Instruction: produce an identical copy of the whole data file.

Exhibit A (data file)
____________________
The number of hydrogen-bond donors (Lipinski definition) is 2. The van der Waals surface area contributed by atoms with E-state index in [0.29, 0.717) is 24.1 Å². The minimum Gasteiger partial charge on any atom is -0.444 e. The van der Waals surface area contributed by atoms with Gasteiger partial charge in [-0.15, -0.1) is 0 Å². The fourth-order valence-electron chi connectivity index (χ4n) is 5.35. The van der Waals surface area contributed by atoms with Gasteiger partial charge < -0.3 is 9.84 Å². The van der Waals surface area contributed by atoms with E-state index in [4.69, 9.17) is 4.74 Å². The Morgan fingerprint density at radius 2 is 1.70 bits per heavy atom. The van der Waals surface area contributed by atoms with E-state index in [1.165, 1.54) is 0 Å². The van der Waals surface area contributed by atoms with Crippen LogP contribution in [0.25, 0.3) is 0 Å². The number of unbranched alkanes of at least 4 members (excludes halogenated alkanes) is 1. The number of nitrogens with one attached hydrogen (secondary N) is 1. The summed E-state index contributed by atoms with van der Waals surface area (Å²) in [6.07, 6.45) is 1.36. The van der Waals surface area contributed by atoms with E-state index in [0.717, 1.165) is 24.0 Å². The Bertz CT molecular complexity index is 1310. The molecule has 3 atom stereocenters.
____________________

The number of hydrogen-bond donors (Lipinski definition) is 2. The van der Waals surface area contributed by atoms with E-state index in [0.29, 0.717) is 24.1 Å². The minimum Gasteiger partial charge on any atom is -0.444 e. The van der Waals surface area contributed by atoms with Gasteiger partial charge in [-0.15, -0.1) is 0 Å². The fourth-order valence-electron chi connectivity index (χ4n) is 5.35. The van der Waals surface area contributed by atoms with Gasteiger partial charge < -0.3 is 9.84 Å². The van der Waals surface area contributed by atoms with E-state index in [4.69, 9.17) is 4.74 Å². The Morgan fingerprint density at radius 2 is 1.70 bits per heavy atom. The van der Waals surface area contributed by atoms with E-state index in [1.165, 1.54) is 0 Å². The van der Waals surface area contributed by atoms with Crippen LogP contribution in [0.25, 0.3) is 0 Å². The number of unbranched alkanes of at least 4 members (excludes halogenated alkanes) is 1. The number of nitrogens with one attached hydrogen (secondary N) is 1. The summed E-state index contributed by atoms with van der Waals surface area (Å²) in [6.07, 6.45) is 1.36. The van der Waals surface area contributed by atoms with E-state index in [0.717, 1.165) is 24.0 Å². The Bertz CT molecular complexity index is 1310. The molecule has 3 atom stereocenters.